– April, moved across the world, YET AGAIN, this time back to the Middle East and a job in the United Arab Emirates, neighbor to Saudi Arabia, but very different culturally and technologically. (2020 – Renewed my apartment rent. Expensive, but nice building with a view of the Gulf and downtown AD – worth it)
– Resigned (2020 – reassured) myself to the fact that I probably (2020 – definitely) won’t live and work in the US again, for reasons too numerous to put into this little FB posting. (Even more new and improved reasons in 2020)
– Found myself separated from my immediate family for quite possibly a very long time. The repercussions from this are also too numerous, but suffice to say, it takes a very VERY strong mind to reconcile and accept this fact. Since I am a “go with the FLOW” kind of person, this is how it has to be, and I am going with it. My family knows me, and accepts this. None of it is easy ever. At all. (2020 – Unchanged and accurate)
– The opportunity I have here in Abu Dhabi is unique in many ways, and the same as anywhere else I could be. I am buckled in for quite possibly several years here, given my age and current situation. (2020 – Unchanged and accurate, though I thought I’d have advanced my position, but I know now that won’t ever happen)
– I am politically removed from the US now, and I don’t like the direction the country is headed. It’s obvious through my many political postings where I stand, and being a “pragmatic progressive” I have also accepted that oligarchy has taken over the country I grew up in. I am thinking a lot about this, and thinking of the many people I know, family and friends, who I’ve left behind to live in the US, which, if you look at the facts, is declining in wealth and influence around the world. (2020 – Unchanged – except for it being far worse, and accurate prediction)
– Overall, my physical health is not the best, but that’s all from my horrible personal habits. I am human, and proud to be who I am, and have grown a bit more into the “jeez, it’s one life, might as well enjoy what I can of it” state of mind. I’ll be around for several more years, so no worries there. (From January 2020 to now, I’ve dropped close to 15kg, so there’s a bright spot. Except for the usual old bastard things, I’m relatively healthier than in 2015)
– I am the most conflicted about my life’s work. I’ve been an educator since age 24. It’s really all I know and love. As much as I’ve seen in the many countries I’ve lived and worked, I try to stay positive, given the overwhelming evidence to the contrary about what it means to be in higher education. I’m still doing it, and really adore every minute I put into writing about it, thinking about it, and putting it into practice. More amazeballs things are around the corner for me in my current job. (2020 – Coaching is a new endeavor – and there’s already a lot of potential that surprised me – especially how it seems a natural next step)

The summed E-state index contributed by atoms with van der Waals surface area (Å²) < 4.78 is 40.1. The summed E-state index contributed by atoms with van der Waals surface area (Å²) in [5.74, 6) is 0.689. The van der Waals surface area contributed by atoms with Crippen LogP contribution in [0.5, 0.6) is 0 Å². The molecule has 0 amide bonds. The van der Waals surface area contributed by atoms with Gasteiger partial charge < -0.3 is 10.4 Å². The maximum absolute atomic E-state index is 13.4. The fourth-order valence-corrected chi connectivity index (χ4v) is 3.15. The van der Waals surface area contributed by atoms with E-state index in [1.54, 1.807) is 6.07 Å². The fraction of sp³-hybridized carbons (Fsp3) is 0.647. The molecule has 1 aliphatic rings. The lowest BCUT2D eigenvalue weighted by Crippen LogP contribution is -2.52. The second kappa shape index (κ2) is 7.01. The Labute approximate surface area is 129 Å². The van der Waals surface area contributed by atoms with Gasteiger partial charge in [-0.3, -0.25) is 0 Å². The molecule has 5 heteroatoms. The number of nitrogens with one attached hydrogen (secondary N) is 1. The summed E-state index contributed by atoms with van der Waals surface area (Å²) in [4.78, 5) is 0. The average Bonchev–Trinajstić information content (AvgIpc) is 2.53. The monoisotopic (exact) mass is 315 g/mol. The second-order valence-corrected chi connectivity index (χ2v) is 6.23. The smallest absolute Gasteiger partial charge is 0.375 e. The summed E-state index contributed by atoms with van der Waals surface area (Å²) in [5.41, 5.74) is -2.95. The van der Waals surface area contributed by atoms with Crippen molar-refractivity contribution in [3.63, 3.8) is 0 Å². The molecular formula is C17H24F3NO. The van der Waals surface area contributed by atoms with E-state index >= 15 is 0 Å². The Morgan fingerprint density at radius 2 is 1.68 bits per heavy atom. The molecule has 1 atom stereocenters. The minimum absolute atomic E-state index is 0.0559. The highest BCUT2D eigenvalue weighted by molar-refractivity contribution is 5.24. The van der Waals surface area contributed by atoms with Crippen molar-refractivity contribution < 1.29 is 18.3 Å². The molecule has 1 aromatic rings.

– Basically, I am extremely happy and fortunate for the experiences I’ve had – even with the crusty “angriest guy in the world” postings that I just can’t help posting on FB. I know what I’ve seen and done is something extremely rare in this world. I’ve experienced things extremely unique for one travelling the earth. I am more than a tourist to many regions of the world. This experience has been priceless, so very very priceless, and it’s absolutely impossible to express in words. I’m not gloating about this. I really feel so very fortunate for what I’ve carved out in my life. (2020 – in 2016 I hit five continents within one month of travelling. That was pretty cool. Returned to Okinawa twice – or three times – already too old to remember).
– Facebook, more than anything, has helped me connect and reconnect to a LOT of people from my past. This is such a unique moment in our collective experience to be able to do this. I have re-friended a lot of people, made closer friends with a lot of my acquaintances, and seen that there’s no way ever we will all see eye to eye on things that are important to us. Folks, we can and must agree to disagree, but we must realize how temporary we are here, and do our best to leave a legacy to our progeny. (2020 – Yeah, FB is a dark joke. At least I started using Duck-Duck-Go instead of Google for my web searches. All large social media are evil – FULL STOP and that won’t change.)
– Above all else, I want everyone reading this to remember two very important things about our all-too-short life. 1) Breathe in. 2) Breathe out. Laugh if you want, but these are the two basic truths that we must remember in order to continue another time around the sun. (2020 – Unchanged and accurate; so very very accurate)
– Go watch a sunrise, and watch a sunset on the same day. It’s a very sober reminder of the amazing beauty that surrounds us, but that we can very easily forget when we get caught up in the day-to-day goings on. (2020 – Unchanged and accurate)
Love (2020 – most of) you all, and with the very best wishes for a safe, sound, prosperous, content, and very very Happy New Year (2020 – stay. the. fuck. inside. wear. a. fucking. mask. get. a. fucking. vaccination. then. wear. your. fucking. mask. stay. safe. stay. sane. wash. your. hands.)
In short: 2015 was AMAZEBALLS (2020 was the worst god-awful shit-storm dumpster-fire and I really don’t see an improved 2021 ahead because reasons).
I’ve done about 11 hours worth of coaching now, and this stands out the most. I think one of the main jobs of a coach is to listen to how people frame their challenges. As a long time language teacher, I’ve known of the challenges, especially in English, which is idiomatic as hell. We frame a lot of what we say in idiomatic terms without a second thought. So, listening to my clients talk about things reminds me of UN simultaneous translators. They have to listen in one language, and translate into another. I think a coach is doing the same thing…listening to someone’s challenges while at the same time translating what they are really saying into some other language of explication.